WR Joey Galloway's speed is almost unmatched in the NFL, but it's what he does after the ball is in his hands that makes him special
The Chicago Bears defensive back had an angle on Joey Galloway, otherwise things might have been gloriously different on Sunday afternoon in Raymond James Stadium.
Galloway's Tampa Bay Buccaneers lost to the visiting Bears on Sunday afternoon, dropping a 13-10 decision when the home team's fourth-quarter rally came up short due to a missed, 29-yard field goal. Galloway set up that final three-point try with a 30-yard catch-and-run that was an enormous boost to his team at the five-minute mark in the ballgame. In retrospect, he probably regrets that it wasn't a 69-yard play.
It was a vintage Galloway moment, the kind of extra effort that has been at least as responsible for his string of big plays this season as has his straight-line speed. Galloway ran a comeback route up the right hash marks, about 15 yards past the line of scrimmage, and QB Chris Simms delivered a low, hard pass that greeted the receiver's hands sharply as he turned back.
Galloway's back was to the defense on the catch, but he knew where safety Chris Harris was behind him and guessed at the route he would be taking to that spot. As he caught the pass, Galloway immediately cut back to his left and traced a wide but fast semi-circle to get around Harris. That freed him up down the left sideline. Earlier in the year, a very similar play resulted in an 80-yard touchdown at San Francisco; in this case cornerback Charles Tillman, whom Galloway had beaten on a simple, 39-yard fly earlier in the game, had an unbeatable angle and Galloway was forced to the sideline at the Bears' 39-yard line.
The drive continued on unabated from there, but it faded out on a third-and-two-incompletion at the 11 and then shockingly came up empty when reliable kicker Matt Bryant missed on the tying field goal from 29 yards out.
Galloway didn't lose any faith in Bryant over the missed kick, but he did remind himself why he works so hard to get every pass into the end zone, if possible.
"Sometimes it happens," said Galloway of the miss. "That's why, offensively, you want to put points on the board in the end zone. We didn't do that, so we came up short."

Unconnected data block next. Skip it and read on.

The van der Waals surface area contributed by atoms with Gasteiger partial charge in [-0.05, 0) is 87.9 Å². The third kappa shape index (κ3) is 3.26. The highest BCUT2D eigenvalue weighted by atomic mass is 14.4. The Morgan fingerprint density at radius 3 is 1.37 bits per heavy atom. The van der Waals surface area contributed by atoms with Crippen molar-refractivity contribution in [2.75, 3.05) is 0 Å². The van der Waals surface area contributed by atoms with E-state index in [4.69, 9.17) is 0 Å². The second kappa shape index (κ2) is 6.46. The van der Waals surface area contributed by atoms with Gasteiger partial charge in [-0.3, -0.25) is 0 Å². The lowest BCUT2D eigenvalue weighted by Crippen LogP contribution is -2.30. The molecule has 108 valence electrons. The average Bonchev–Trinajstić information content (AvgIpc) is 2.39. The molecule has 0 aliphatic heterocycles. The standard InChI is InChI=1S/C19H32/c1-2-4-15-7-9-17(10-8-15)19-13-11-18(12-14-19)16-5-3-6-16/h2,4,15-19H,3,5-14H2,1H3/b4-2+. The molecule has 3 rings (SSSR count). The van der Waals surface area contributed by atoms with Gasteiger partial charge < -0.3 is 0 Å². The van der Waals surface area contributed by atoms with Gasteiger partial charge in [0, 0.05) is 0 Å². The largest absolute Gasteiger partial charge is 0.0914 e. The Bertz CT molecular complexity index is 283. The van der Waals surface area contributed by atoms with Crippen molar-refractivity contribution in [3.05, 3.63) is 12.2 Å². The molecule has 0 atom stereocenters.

It would be hard to fault Galloway for that. He finished the game with seven catches for 138 yards, numbers that have almost been the norm for him this year. No other player in the game, for either team, had more than four receptions or 50 receiving yards. Six of his seven receptions resulted in first downs, which means he was responsible for 40% of the team's 15 first downs on the day. After that aforementioned 30-yarder, Galloway also dragged his toes to make a 16-yard catch on the same sideline down to the Bears' 19.
Many were shocked last week when Galloway, averaging seven catches for 109 yards and one touchdown over the previous seven games, did not have a single reception in the Bucs' 30-27 win at Atlanta. The Bucs were intent on running the ball in that contest and also had only 46 offensive plays from scrimmage, so in retrospect Galloway's zeroes weren't too surprising.
It might have been a shock, however, had he been held down for two straight weeks. Instead, his numbers returned but the Bucs took the loss. Take a wild guess as to which game Galloway preferred.
"It was okay because we won," he said of his no-catch day in Atlanta. "It's tough when you go through games and you don't get catches and you lose. I've been on those sides, and that's tough but it's not tough when you win games. Today, I feel worse than I did last week and I had some catches today and I feel worse because we lost the game."
Cadillac Williams, Chris Simms, Ronde Barber, Derrick Brooks – there are other Bucs in the same boat on Monday. There really isn't much pleasure to be taken in a fine individual effort encased in a loss, especially a late-November loss in the midst of a playoff race.
That doesn't mean Galloway's teammates, coaches and fans can't be impressed. It's hard to imagine the Bucs even being in position to win Sunday's game without his contributions.
"Joey was big today," said Simms. "He really was. I think he did a great job of catching the ball and getting upfield for some big yards early and then of course in the second half. He's a guy they just constantly have to respect and they don't like to get too close to him because he's going to go by them. Sometimes those intermediary routes are the best thing going for him."
Head Coach Jon Gruden called Galloway "clutch" after the game, and also noted how well Simms ran the offense during crunch time. Those two things are not mutually exclusive. Simms is certainly aware of the great advantage of having Galloway on his side.
That advantage, specifically: "Knowing that he can go 90, even if I throw it three yards," said Simms.
Galloway finished the game up neatly, with exactly 1,000 receiving yards on the season. He has averaged 17.2 yards per catch on his 58 grabs and is within two end zone trips of the team's single-season receiving touchdown record. Even with those zeroes in Atlanta, Galloway is on pace for 1,454 receiving yards this season, which would establish a new Buccaneer standard.
Galloway doesn't know how neatly he snuggled up to the 1,000-yard mark on Sunday, though. He famously refuses to look at or discuss his numbers, even threatening half-humorously to end interviews if the stats are thrown in his face. There's only one category that Galloway is counting, and that's wins.
As such, he was already looking forward to next week's road game against the Saints on Sunday evening.
"We'll prepare like we always do," said Galloway. "It's the most important game we have in our season coming up next week. We'll go down there and try to win it."